Ukraine, one year of fighting in

Fin Worrall , Staff Writer

The invasion of Ukraine has been a blunder for Russia. 

Instead of being dismissed as an irrelevant and ineffective organization, the invasion of Ukraine has created a burning new energy in NATO. Countries that weren’t already part of the organization, like Finland and Sweden, have abandoned their stances of neutrality and are clambering to get in.

Russia is the villain of the world. Despite its hopes that it could take over Ukraine without much opposition, it has become the subject of heavy sanctions from across the world, and has begun a new cold war with NATO.

The war has instated a sense of pride and identity in the Ukrainian people that they can be an independent nation, free from the shackles that Moscow has placed on them.

Yet, the year hasn’t been completely negative for Russia. With the annexation of Crimea and the gains from the invasion, Russia has seized 18% of Ukraine’s territory, decimating much of it to crumbling ruins. Ukraine’s economy? Crushed, declining by a third. Russia’s economy has only decreased by 2.3%, and is expected to grow next year. Ukraine now requires Western powers to pay for the entirety of the war, all weapons, salaries, and humanitarian aid are paid from the pockets of other countries.

In the space of a few days, Ukraine went from a country that most Americans would not be able to place on a map, to the most covered country in the world. 

How did this happen?

In the months leading up to the beginning of the war, Russia began to build up troops on their border with Ukraine. Despite the Kremlin’s assurances that it was only routine military operations, satellite photography showed a buildup of artillery and hundreds of thousands of Russian troops amassing along the border.

The early morning of the 24th of February, 2022, President Volodymyr Zelensky, former TV actor and comedian, made a call for peace to the Russian people, looking youthful and sporting a suit and tie, a stark contrast to the scruffy beard, eye bags, and olive-green shirt that he would come to wear. At 6:00 AM Moscow time, Putin announced a “special military operation.” Minutes later, bombs were heard all across the country. Air sirens began to sound. The invasion had begun.

Russia opened up fronts from the North, East, and South, attacking through Crimea, Donetsk, and Belarus, aiming an attack at the capital, Kyiv. Despite the fears of many that Kyiv would fall due to Russia controlling key areas around the city, Ukrainian resistance and poor logistics from the Russians allowed Ukraine to push back and launch a counter-offensive that would secure the safety of Kyiv.

In September, after steady territory gain from the Russians for some months, Putin annexed 4 parts of eastern Ukraine. Putin threatened that he would defend the region with nuclear bombs, reigniting fears that Russia would begin a nuclear war. Additionally in September, the Ukrainians achieved a major victory, creating a lightning offensive that won a large part of territory in the Kharkiv region. Soon afterwards, Russia withdrew out of the sole regional capital that it had captured, Kherson, a humiliating defeat.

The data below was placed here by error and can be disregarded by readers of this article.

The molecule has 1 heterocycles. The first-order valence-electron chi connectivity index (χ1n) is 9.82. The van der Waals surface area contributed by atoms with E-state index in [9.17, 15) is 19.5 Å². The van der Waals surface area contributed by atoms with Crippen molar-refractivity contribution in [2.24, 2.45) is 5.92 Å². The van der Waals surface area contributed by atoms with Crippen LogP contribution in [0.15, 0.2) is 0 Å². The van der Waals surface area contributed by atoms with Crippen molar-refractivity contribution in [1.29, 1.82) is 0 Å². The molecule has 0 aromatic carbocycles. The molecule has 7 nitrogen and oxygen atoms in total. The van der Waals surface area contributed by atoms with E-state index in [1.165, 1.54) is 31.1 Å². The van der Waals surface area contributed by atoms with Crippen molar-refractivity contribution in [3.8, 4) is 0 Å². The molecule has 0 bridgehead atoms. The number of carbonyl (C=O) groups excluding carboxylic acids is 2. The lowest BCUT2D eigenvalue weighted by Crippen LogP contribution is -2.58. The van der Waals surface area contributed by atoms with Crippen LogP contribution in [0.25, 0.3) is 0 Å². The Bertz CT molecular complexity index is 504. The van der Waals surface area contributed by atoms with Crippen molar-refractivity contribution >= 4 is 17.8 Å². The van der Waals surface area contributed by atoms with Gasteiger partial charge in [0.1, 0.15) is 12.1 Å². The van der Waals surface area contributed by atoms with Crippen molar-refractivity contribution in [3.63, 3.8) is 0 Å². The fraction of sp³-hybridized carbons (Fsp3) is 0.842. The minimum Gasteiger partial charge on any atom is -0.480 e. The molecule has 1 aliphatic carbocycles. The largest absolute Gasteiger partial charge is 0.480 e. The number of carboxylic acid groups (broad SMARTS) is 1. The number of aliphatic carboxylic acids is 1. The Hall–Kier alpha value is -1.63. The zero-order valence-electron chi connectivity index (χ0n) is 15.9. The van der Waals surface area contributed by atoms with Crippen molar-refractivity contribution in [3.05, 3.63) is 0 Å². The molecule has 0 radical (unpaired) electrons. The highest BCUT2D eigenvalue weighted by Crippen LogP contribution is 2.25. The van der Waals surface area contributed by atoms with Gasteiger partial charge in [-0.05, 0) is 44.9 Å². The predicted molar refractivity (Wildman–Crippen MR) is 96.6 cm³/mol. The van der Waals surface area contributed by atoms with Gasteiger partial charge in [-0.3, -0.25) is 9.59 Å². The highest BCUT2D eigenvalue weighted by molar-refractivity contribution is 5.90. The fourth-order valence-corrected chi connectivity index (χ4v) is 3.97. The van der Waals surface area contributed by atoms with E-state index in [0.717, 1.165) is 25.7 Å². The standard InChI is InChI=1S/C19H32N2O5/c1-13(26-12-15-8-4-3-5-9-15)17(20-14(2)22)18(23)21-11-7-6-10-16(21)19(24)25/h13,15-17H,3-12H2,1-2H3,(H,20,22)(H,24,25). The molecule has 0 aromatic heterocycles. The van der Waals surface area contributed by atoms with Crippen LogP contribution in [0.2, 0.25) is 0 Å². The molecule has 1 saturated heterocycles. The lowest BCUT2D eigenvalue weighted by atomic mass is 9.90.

After this brief period of action, came one a stalemate that has sustained until today, with neither Ukraine and Russia making advancements in either direction. 

The scale of the fallout has been incalculable. Throughout the duration of the war, over 13 million Ukrainians have been displaced, a third of the population, a humanitarian crisis of an unimaginable size.

While murky, the death toll has been estimated at 200-300 thousand people, with about 10,000 of those Ukrainian civilians. The amount of blood that has stained the streets, the number of communities consumed, the families ripped apart, the mass graves dug is hard to fathom.

Many of these casualties are due to the Russian government throwing inexperienced troops to the front lines so they can take the brunt of the Ukrainian force, forging a path for the most experienced troops to come behind. To Russia, the life of one of its soldiers is worth nothing. To Russia, the pain and suffering of a human is worth it if it means that they can continue to move their troops forward. 

On top of this, Russia has committed over 65,000 war crimes since the beginning of the war, prohibiting 5 million children from going to school, creating a global food crisis, attacking critical energy infrastructure in the middle of winter, and using widespread rape and sexual assault as a method of warfare.

Children are even sent to school wearing stickers identifying their blood type in the case of bombings.

The war has now lasted a year, and with the continuing stalemate, it is hard to know when exactly the war and bloodshed will finally end. Predictions are difficult, especially considering that a year ago, experts wouldn’t have said that Ukraine would still be in the war today. Yet, driving Russia out of Ukraine will be a difficult task, even with the likelihood of Ukrainian counter-offensives in the spring. With Moscow not willing to negotiate, their demands non-starters, it will be a challenge to come to an agreement to end the war. 

Yet, the resolution will need to come out of either a continuing, exhausting stalemate that wears out both sides, or some sort of decisive victory from either side. Which one of those will come is to be seen.

PA is far away from the front lines. However, as the war progresses the PA student body can help the Ukrainian people by not only donating, but staying informed and up to date on the information. Ukraine will continue to need Western help, and that funding will only come if we continue to stay informed about the events happening in Ukraine.


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